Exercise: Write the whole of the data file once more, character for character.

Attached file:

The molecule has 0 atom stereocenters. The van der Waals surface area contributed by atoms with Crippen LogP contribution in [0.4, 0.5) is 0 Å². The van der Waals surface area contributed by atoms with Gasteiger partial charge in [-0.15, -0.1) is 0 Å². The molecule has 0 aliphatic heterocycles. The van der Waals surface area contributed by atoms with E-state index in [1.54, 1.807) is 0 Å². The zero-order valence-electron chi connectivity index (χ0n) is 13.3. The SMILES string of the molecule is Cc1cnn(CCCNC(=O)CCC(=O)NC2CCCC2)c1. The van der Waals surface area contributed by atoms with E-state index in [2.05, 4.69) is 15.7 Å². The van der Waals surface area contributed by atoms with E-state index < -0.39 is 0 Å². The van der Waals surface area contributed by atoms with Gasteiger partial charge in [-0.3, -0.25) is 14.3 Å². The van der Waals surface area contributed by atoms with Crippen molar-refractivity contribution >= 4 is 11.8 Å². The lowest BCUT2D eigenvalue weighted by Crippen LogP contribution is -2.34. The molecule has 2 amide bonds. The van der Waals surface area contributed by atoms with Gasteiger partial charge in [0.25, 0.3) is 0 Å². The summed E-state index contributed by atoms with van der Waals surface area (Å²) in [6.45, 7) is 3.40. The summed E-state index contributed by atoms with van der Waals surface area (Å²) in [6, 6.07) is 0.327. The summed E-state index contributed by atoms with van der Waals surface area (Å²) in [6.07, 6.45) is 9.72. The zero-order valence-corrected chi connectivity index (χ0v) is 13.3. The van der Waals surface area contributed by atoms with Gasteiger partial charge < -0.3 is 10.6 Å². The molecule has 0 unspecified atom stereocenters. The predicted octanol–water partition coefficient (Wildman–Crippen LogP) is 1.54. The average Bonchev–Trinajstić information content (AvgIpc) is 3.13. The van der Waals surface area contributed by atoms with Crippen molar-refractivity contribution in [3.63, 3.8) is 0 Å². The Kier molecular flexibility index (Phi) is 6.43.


The molecule has 0 atom stereocenters. The van der Waals surface area contributed by atoms with Crippen LogP contribution in [0.4, 0.5) is 0 Å². The van der Waals surface area contributed by atoms with Gasteiger partial charge in [-0.15, -0.1) is 0 Å². The molecule has 0 aliphatic heterocycles. The van der Waals surface area contributed by atoms with E-state index in [1.54, 1.807) is 0 Å². The zero-order valence-electron chi connectivity index (χ0n) is 13.3. The SMILES string of the molecule is Cc1cnn(CCCNC(=O)CCC(=O)NC2CCCC2)c1. The van der Waals surface area contributed by atoms with E-state index in [2.05, 4.69) is 15.7 Å². The van der Waals surface area contributed by atoms with E-state index < -0.39 is 0 Å². The van der Waals surface area contributed by atoms with Gasteiger partial charge in [-0.3, -0.25) is 14.3 Å². The van der Waals surface area contributed by atoms with Crippen molar-refractivity contribution >= 4 is 11.8 Å². The lowest BCUT2D eigenvalue weighted by Crippen LogP contribution is -2.34. The molecule has 2 amide bonds. The van der Waals surface area contributed by atoms with Gasteiger partial charge in [0.25, 0.3) is 0 Å². The summed E-state index contributed by atoms with van der Waals surface area (Å²) in [6.45, 7) is 3.40. The summed E-state index contributed by atoms with van der Waals surface area (Å²) in [6, 6.07) is 0.327. The summed E-state index contributed by atoms with van der Waals surface area (Å²) in [6.07, 6.45) is 9.72. The zero-order valence-corrected chi connectivity index (χ0v) is 13.3. The van der Waals surface area contributed by atoms with Gasteiger partial charge < -0.3 is 10.6 Å². The molecule has 0 unspecified atom stereocenters. The predicted octanol–water partition coefficient (Wildman–Crippen LogP) is 1.54. The average Bonchev–Trinajstić information content (AvgIpc) is 3.13. The van der Waals surface area contributed by atoms with Crippen molar-refractivity contribution in [3.63, 3.8) is 0 Å². The Kier molecular flexibility index (Phi) is 6.43.